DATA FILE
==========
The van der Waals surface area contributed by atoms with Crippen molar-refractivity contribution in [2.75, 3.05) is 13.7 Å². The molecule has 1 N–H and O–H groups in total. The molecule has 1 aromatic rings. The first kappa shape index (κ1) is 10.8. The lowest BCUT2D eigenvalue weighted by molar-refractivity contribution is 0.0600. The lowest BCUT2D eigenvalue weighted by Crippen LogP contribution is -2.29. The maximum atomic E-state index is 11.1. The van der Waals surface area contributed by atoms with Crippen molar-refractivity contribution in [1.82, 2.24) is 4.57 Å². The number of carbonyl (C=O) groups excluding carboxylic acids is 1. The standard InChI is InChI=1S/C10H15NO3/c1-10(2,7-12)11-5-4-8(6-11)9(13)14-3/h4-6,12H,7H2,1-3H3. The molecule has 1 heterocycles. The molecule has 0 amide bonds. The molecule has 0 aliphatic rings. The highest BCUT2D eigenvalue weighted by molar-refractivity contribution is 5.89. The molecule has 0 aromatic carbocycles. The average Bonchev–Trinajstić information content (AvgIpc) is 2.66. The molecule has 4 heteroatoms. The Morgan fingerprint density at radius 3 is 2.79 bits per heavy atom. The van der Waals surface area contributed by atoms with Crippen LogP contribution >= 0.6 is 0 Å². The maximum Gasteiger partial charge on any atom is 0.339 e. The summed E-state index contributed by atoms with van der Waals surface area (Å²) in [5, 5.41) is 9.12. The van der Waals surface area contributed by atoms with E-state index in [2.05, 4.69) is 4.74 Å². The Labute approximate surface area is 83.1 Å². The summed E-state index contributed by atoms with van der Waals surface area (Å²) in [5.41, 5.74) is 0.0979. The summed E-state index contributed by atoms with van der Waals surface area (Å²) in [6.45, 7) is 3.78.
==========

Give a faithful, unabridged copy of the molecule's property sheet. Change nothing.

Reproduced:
The van der Waals surface area contributed by atoms with Crippen molar-refractivity contribution in [2.75, 3.05) is 13.7 Å². The molecule has 1 N–H and O–H groups in total. The molecule has 1 aromatic rings. The first kappa shape index (κ1) is 10.8. The lowest BCUT2D eigenvalue weighted by molar-refractivity contribution is 0.0600. The lowest BCUT2D eigenvalue weighted by Crippen LogP contribution is -2.29. The maximum atomic E-state index is 11.1. The van der Waals surface area contributed by atoms with Crippen molar-refractivity contribution in [1.82, 2.24) is 4.57 Å². The number of carbonyl (C=O) groups excluding carboxylic acids is 1. The standard InChI is InChI=1S/C10H15NO3/c1-10(2,7-12)11-5-4-8(6-11)9(13)14-3/h4-6,12H,7H2,1-3H3. The molecule has 1 heterocycles. The molecule has 0 amide bonds. The molecule has 0 aliphatic rings. The highest BCUT2D eigenvalue weighted by molar-refractivity contribution is 5.89. The molecule has 0 aromatic carbocycles. The average Bonchev–Trinajstić information content (AvgIpc) is 2.66. The molecule has 4 heteroatoms. The Morgan fingerprint density at radius 3 is 2.79 bits per heavy atom. The van der Waals surface area contributed by atoms with Crippen LogP contribution >= 0.6 is 0 Å². The maximum Gasteiger partial charge on any atom is 0.339 e. The summed E-state index contributed by atoms with van der Waals surface area (Å²) in [5, 5.41) is 9.12. The van der Waals surface area contributed by atoms with E-state index in [2.05, 4.69) is 4.74 Å². The Labute approximate surface area is 83.1 Å². The summed E-state index contributed by atoms with van der Waals surface area (Å²) in [5.41, 5.74) is 0.0979. The summed E-state index contributed by atoms with van der Waals surface area (Å²) in [6.45, 7) is 3.78.